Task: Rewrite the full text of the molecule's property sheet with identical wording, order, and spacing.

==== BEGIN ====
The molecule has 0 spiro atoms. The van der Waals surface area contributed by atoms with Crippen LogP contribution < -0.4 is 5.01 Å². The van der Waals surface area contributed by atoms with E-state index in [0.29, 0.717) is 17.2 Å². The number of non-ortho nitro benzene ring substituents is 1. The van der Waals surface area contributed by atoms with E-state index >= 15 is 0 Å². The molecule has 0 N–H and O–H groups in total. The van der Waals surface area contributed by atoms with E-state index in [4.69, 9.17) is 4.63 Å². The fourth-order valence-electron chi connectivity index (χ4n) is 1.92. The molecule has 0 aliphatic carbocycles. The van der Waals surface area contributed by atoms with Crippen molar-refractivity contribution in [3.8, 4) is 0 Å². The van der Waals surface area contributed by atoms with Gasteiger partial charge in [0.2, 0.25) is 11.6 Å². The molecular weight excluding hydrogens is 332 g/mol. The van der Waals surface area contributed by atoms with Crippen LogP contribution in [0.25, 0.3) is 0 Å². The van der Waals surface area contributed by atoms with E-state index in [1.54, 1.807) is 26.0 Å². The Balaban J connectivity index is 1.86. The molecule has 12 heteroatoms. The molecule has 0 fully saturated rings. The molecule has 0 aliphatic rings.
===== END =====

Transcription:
The molecule has 0 spiro atoms. The van der Waals surface area contributed by atoms with Crippen LogP contribution < -0.4 is 5.01 Å². The van der Waals surface area contributed by atoms with E-state index in [0.29, 0.717) is 17.2 Å². The number of non-ortho nitro benzene ring substituents is 1. The van der Waals surface area contributed by atoms with E-state index >= 15 is 0 Å². The molecule has 0 N–H and O–H groups in total. The van der Waals surface area contributed by atoms with E-state index in [4.69, 9.17) is 4.63 Å². The fourth-order valence-electron chi connectivity index (χ4n) is 1.92. The molecule has 0 aliphatic carbocycles. The van der Waals surface area contributed by atoms with Crippen molar-refractivity contribution in [3.8, 4) is 0 Å². The van der Waals surface area contributed by atoms with Gasteiger partial charge in [0.2, 0.25) is 11.6 Å². The molecular weight excluding hydrogens is 332 g/mol. The van der Waals surface area contributed by atoms with Crippen LogP contribution in [0.25, 0.3) is 0 Å². The van der Waals surface area contributed by atoms with E-state index in [1.54, 1.807) is 26.0 Å². The Balaban J connectivity index is 1.86. The molecule has 12 heteroatoms. The molecule has 0 fully saturated rings. The molecule has 0 aliphatic rings.